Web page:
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10 Mar, 2018 19:19

Poetry slam: 'BBC Question Time' pelted with mixed bag of satirical rhymes on Twitter

Poetry slam: 'BBC Question Time' pelted with mixed bag of satirical rhymes on Twitter

Television shows are no strangers to critics, but political program ‘BBC Question Time’ is feeling the heat in a special way, as dozens on Twitter are composing not-so-complimentary rhymes under the hashtag #WriteAPoemAboutBBCQT.

The poets, and their corresponding works, range from clever to not-so-great. However, they all seem to share a common theme – BBC Question Time’s choices of participants leaves much to be desired.

Many wrote about the program’s audience being "planted," which could be in reference to host David Dimbleby recently announcing that only people under the age of 30 will be allowed in the audience when the show is in Leeds later this month.

Another person also addressed the BBC's so-called "plants," in a straight-to-the-point poem which took advantage of the fact that there are no rules in poetry. "They've got more plants than Gardeners World," they wrote, referring to another BBC program, which is about actual plants.

Quite a few seemed to be upset about former UKIP leader Nigel Farage's appearance on the program earlier this month. "It's time to park it in the garage if the best you've got is Nigel Farage," they wrote.

One tweet accused the show of being "hijacked by Brexiteers." He added that he "used to like Q Time" before that so-called hijacking took place. Another similarly-themed poem lamented that the show no longer debates "strikes, Thatcher and famine."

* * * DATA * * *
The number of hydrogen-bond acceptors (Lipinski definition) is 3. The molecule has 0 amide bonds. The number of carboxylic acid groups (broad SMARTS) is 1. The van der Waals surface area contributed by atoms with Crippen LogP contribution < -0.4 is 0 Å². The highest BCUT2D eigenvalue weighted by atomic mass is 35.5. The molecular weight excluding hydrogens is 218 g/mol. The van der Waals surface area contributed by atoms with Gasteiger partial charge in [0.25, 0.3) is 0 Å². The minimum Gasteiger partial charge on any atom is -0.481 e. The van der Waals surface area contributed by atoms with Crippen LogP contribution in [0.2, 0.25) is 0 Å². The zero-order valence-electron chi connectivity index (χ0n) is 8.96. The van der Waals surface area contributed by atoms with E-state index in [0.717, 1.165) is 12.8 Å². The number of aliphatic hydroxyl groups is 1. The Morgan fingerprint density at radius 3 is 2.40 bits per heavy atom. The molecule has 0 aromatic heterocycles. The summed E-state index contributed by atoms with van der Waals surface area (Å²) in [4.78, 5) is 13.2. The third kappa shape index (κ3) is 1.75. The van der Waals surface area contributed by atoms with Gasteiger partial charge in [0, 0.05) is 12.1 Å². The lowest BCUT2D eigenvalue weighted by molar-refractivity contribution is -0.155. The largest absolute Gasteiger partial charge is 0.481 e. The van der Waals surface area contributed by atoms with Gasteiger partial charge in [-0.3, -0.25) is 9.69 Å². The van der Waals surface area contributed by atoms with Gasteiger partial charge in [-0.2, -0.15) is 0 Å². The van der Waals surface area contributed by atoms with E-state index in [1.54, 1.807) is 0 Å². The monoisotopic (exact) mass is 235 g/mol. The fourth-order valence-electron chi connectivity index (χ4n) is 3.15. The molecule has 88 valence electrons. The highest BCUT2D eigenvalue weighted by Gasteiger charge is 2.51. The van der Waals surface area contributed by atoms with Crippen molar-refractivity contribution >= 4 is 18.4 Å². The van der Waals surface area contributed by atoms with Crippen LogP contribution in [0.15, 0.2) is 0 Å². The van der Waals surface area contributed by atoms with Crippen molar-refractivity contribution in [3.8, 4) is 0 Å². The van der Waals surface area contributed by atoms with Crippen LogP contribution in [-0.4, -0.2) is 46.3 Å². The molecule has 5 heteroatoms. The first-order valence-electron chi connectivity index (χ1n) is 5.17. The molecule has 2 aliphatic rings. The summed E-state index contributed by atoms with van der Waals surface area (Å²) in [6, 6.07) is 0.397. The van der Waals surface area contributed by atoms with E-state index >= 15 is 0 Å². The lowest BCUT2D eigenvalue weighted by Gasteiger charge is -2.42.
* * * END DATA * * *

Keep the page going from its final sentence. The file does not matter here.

Some questioned the BBC’s affiliation, accusing it of no longer being the unbiased outlet it claims to be. "Tories lying with glee, what happened to our unbiased BBC," they wrote.

Many of the anti-Tory comments were directed at Liam Fox, who was recently on the program's panel. Fox, a Conservative MP, currently serves as Secretary of State for International Trade. 

"Question Time is on the box, we hoped for a great debate. But all we got was Liam Fox, with ideas out of date," one person wrote.

Another brought in a term heard all too often these days – "fake news.""It's not about questions, it's not about time, it's fake news and bluster, a broadcasting crime," he wrote.

Some of the rest were outright brutal:

'BBC Question Time' is a weekly program that airs on BBC One. It has been on television since 1979 and claims to offer "topical debate in which guests from the worlds of politics and the media answer questions posed by members of the public." It might be that the audience has become picky of late – but members of the public seem to be enjoying the political rhyming debate.

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